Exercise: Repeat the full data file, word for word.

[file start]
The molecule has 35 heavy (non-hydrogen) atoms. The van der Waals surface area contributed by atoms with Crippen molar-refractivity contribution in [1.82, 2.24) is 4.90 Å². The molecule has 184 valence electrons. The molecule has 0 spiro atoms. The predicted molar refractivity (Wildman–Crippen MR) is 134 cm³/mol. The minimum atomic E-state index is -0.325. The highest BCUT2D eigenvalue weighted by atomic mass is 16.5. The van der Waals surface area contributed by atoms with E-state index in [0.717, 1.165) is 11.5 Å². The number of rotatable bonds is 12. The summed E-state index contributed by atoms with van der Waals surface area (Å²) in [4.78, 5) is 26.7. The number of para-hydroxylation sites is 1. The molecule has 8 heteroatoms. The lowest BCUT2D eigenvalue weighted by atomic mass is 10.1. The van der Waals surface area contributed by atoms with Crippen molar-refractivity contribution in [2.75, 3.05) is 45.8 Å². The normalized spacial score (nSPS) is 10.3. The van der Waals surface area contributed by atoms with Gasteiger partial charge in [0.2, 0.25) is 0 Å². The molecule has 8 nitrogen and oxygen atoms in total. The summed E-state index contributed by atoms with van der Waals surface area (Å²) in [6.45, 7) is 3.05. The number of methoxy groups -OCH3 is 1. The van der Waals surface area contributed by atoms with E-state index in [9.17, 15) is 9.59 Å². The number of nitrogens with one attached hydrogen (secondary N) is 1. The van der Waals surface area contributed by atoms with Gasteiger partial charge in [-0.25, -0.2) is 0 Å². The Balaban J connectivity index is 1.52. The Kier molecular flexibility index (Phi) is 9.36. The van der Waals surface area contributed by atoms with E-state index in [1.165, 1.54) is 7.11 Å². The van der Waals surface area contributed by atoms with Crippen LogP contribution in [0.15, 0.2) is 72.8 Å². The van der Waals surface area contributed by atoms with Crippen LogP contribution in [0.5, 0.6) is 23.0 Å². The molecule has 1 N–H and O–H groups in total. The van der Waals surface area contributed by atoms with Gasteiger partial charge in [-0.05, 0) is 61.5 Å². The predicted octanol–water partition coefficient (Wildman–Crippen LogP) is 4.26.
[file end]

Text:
The molecule has 35 heavy (non-hydrogen) atoms. The van der Waals surface area contributed by atoms with Crippen molar-refractivity contribution in [1.82, 2.24) is 4.90 Å². The molecule has 184 valence electrons. The molecule has 0 spiro atoms. The predicted molar refractivity (Wildman–Crippen MR) is 134 cm³/mol. The minimum atomic E-state index is -0.325. The highest BCUT2D eigenvalue weighted by atomic mass is 16.5. The van der Waals surface area contributed by atoms with E-state index in [0.717, 1.165) is 11.5 Å². The number of rotatable bonds is 12. The summed E-state index contributed by atoms with van der Waals surface area (Å²) in [4.78, 5) is 26.7. The number of para-hydroxylation sites is 1. The molecule has 8 heteroatoms. The lowest BCUT2D eigenvalue weighted by atomic mass is 10.1. The van der Waals surface area contributed by atoms with Crippen molar-refractivity contribution in [2.75, 3.05) is 45.8 Å². The normalized spacial score (nSPS) is 10.3. The van der Waals surface area contributed by atoms with Gasteiger partial charge in [0.2, 0.25) is 0 Å². The molecule has 8 nitrogen and oxygen atoms in total. The summed E-state index contributed by atoms with van der Waals surface area (Å²) in [6.45, 7) is 3.05. The number of methoxy groups -OCH3 is 1. The van der Waals surface area contributed by atoms with E-state index in [9.17, 15) is 9.59 Å². The number of nitrogens with one attached hydrogen (secondary N) is 1. The van der Waals surface area contributed by atoms with Gasteiger partial charge in [-0.25, -0.2) is 0 Å². The Balaban J connectivity index is 1.52. The Kier molecular flexibility index (Phi) is 9.36. The van der Waals surface area contributed by atoms with E-state index in [1.165, 1.54) is 7.11 Å². The van der Waals surface area contributed by atoms with Crippen LogP contribution in [0.15, 0.2) is 72.8 Å². The van der Waals surface area contributed by atoms with Crippen LogP contribution in [0.5, 0.6) is 23.0 Å². The molecule has 1 N–H and O–H groups in total. The van der Waals surface area contributed by atoms with Gasteiger partial charge in [-0.05, 0) is 61.5 Å². The predicted octanol–water partition coefficient (Wildman–Crippen LogP) is 4.26.